All theme park operators that present costumed performers enforce strict character performance regulations so that performers are never seen out of character by visitors. In the case of more elaborate costumes, they are never seen "with their head off". A related rule is that performers costumed as the same character (often so that the character in question is never absent for too long) are supposed to avoid being seen side by side by the public.

In Japan


The Japanese name for costumed performers is kigurumi (着ぐるみ). The name comes from the Japanese verb kiru (着る, to wear) and noun nuigurumi (ぬいぐるみ, stuffed toy). Japan's kawaii aesthetic means that mascots are commonly used for promotional purposes. These mascots are often constructed with an appearance that is more chibi than Western mascots, with a massive head that encompasses the performer's entire upper body and the arms low on the body. Other mascots more greatly resemble anime characters.


A "doller" at the 2008 Kyoto International Manga Summit

Animegao (アニメ顔, anime face) is a type of kigurumi used to portray anime or cartoon characters. The face of the performer is fully covered with a stylized mask, and clothing similar to the character's typical attire is used. Animegao costumes are used both in professional stage shows and by cosplayers, sometimes called "dollers", who make custom masks of various characters. It is still a very minor part of the cosplay scene in Japan, though throughout the mid-2000s, it began attracting attention in other countries, including the United States, Canada, and various European states.

On television


Current shows featuring a costumed performer puppet include Big Bird of Sesame Street, Barney from Barney & Friends, and Bear of Bear in the Big Blue House. Less complicated costumed characters include Hip Hop Harry, Yo Gabba Gabba!, and Mack & Moxy.

Older examples include New Zoo Revue, H.R. Pufnstuf, The Banana Splits, Tomorrow's Pioneers, and British series Gophers!.

Unauthorised costume characters


In recent years, amateur performers wearing unauthorised, counterfeit costumes of various pop-culture characters have appeared in popular tourist destinations such as Hollywood Boulevard and Times Square. They usually pose for photos and collect (or, often, extort) tips from tourists. The 2007 documentary film Confessions of a Superhero focuses on costumed "superheroes" on the Hollywood Walk of Fame. Because they are not regulated or authorised, there have been many controversies and arrests involving costumed performers in Times Square.[4][5]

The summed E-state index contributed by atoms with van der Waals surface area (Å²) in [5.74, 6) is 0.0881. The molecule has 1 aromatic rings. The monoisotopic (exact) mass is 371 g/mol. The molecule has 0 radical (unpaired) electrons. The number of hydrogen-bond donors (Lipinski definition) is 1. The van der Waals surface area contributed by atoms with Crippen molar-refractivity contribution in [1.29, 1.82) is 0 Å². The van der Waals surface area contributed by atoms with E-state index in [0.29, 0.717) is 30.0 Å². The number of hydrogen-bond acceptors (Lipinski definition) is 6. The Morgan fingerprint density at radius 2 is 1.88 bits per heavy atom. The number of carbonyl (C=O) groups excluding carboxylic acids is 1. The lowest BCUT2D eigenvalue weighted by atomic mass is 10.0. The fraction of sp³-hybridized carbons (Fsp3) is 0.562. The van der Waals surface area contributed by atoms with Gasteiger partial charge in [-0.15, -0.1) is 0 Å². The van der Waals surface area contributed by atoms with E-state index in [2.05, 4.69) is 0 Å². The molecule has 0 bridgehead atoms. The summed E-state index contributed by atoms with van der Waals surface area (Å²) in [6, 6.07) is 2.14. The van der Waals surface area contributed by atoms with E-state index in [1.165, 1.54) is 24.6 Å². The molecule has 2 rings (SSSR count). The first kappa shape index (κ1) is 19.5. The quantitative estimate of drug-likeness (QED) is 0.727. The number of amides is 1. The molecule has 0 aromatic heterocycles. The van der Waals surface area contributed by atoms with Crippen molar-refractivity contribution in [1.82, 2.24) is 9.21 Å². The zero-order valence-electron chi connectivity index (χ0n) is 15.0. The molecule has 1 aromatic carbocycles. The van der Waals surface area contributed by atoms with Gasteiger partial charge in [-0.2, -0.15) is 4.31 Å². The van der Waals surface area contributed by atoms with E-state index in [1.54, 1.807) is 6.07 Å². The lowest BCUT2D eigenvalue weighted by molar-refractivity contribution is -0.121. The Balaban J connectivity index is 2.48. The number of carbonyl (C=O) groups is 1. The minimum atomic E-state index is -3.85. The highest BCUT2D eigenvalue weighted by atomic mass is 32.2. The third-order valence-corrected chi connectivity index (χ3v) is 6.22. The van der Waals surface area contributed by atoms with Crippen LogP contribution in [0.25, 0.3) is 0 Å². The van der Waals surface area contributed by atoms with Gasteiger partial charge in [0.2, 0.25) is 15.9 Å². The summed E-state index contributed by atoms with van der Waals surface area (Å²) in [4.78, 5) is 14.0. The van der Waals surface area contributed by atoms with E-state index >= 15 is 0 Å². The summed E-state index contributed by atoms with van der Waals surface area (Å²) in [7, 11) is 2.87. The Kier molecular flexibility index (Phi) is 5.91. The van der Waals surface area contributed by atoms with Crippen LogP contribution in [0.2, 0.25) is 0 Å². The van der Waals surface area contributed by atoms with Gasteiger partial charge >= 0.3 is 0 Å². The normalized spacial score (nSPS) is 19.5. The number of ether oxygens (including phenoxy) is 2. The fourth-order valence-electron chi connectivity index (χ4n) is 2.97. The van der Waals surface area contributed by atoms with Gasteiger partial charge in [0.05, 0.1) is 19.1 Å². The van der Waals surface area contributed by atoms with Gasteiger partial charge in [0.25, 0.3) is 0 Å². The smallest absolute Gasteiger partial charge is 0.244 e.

The mascot industry is estimated at $5-million a year.[6] Toronto, Canada, is one of the hubs in the industry, with six major firms headquartered out of the city.[6] Knock-off costumes are commonly fabricated in Peru, where they are called botargas,[7] as well as other South American countries and certain East Asian countries.

See also



  1. ^ "The Outing of Tinky Winky". Priceonomics. 6 October 2014. Retrieved 2021-07-21.
  2. ^ "Men in Suits - Monster Suit Acting Documentary Excerpt - No Pain, No Performance". www.stanwinstonschool.com. Retrieved 2021-07-21.
  3. ^ a b Bob Sehlinger; Len Testa (2014). The Unofficial Guide to Walt Disney World 2014. Birmingham, AL: Keen Communications. ISBN 9781628090000.
  4. ^ Robbins, Christopher. "Are the Costumed Grifters of Times Square Diluting Disney's Brand?" Archived 2013-05-11 at the Wayback Machine, Gothamist (June 19, 2011).
  5. ^ Lysiak, Matt. "Sick, touchy Elmo returns to Times Square, back to old antics as he scares parents and kids", New York Daily News (October 24, 2010).
  6. ^ a b "Character builders". Maclean's. Toronto ON: Rogers Media. 28 July 2011. Retrieved 28 July 2011.
  7. ^ Semple, Kirk. "Spider-Man Unmasked! Elmo and Minnie, Too: The Lives Behind Times Square Cartoon Characters", New York Times (AUG. 2, 2014).